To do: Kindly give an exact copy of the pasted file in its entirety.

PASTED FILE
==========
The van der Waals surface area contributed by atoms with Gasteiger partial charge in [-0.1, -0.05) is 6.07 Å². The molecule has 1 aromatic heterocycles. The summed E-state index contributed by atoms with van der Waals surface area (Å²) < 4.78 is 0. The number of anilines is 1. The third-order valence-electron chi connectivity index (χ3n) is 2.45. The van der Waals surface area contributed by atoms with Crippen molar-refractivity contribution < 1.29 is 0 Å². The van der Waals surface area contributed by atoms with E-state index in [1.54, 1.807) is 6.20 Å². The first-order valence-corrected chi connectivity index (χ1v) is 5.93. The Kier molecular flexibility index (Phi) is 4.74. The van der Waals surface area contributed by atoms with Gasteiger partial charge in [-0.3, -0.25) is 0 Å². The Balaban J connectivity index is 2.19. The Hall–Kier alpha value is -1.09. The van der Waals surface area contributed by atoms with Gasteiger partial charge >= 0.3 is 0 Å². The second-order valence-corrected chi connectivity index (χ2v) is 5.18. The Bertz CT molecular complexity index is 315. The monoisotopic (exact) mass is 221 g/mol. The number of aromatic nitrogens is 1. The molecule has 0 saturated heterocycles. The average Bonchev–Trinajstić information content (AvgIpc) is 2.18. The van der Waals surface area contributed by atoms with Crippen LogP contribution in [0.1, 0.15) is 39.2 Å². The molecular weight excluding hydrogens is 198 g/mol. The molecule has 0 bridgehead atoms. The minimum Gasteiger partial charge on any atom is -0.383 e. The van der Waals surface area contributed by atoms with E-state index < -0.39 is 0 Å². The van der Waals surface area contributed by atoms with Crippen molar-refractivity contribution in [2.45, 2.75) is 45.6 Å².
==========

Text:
The van der Waals surface area contributed by atoms with Gasteiger partial charge in [-0.1, -0.05) is 6.07 Å². The molecule has 1 aromatic heterocycles. The summed E-state index contributed by atoms with van der Waals surface area (Å²) < 4.78 is 0. The number of anilines is 1. The third-order valence-electron chi connectivity index (χ3n) is 2.45. The van der Waals surface area contributed by atoms with Crippen molar-refractivity contribution < 1.29 is 0 Å². The van der Waals surface area contributed by atoms with E-state index in [1.54, 1.807) is 6.20 Å². The first-order valence-corrected chi connectivity index (χ1v) is 5.93. The Kier molecular flexibility index (Phi) is 4.74. The van der Waals surface area contributed by atoms with Gasteiger partial charge in [-0.3, -0.25) is 0 Å². The Balaban J connectivity index is 2.19. The Hall–Kier alpha value is -1.09. The van der Waals surface area contributed by atoms with Gasteiger partial charge >= 0.3 is 0 Å². The second-order valence-corrected chi connectivity index (χ2v) is 5.18. The Bertz CT molecular complexity index is 315. The monoisotopic (exact) mass is 221 g/mol. The number of aromatic nitrogens is 1. The molecule has 0 saturated heterocycles. The average Bonchev–Trinajstić information content (AvgIpc) is 2.18. The van der Waals surface area contributed by atoms with Crippen LogP contribution in [0.1, 0.15) is 39.2 Å². The molecular weight excluding hydrogens is 198 g/mol. The molecule has 0 bridgehead atoms. The minimum Gasteiger partial charge on any atom is -0.383 e. The van der Waals surface area contributed by atoms with E-state index < -0.39 is 0 Å². The van der Waals surface area contributed by atoms with Crippen molar-refractivity contribution in [2.45, 2.75) is 45.6 Å².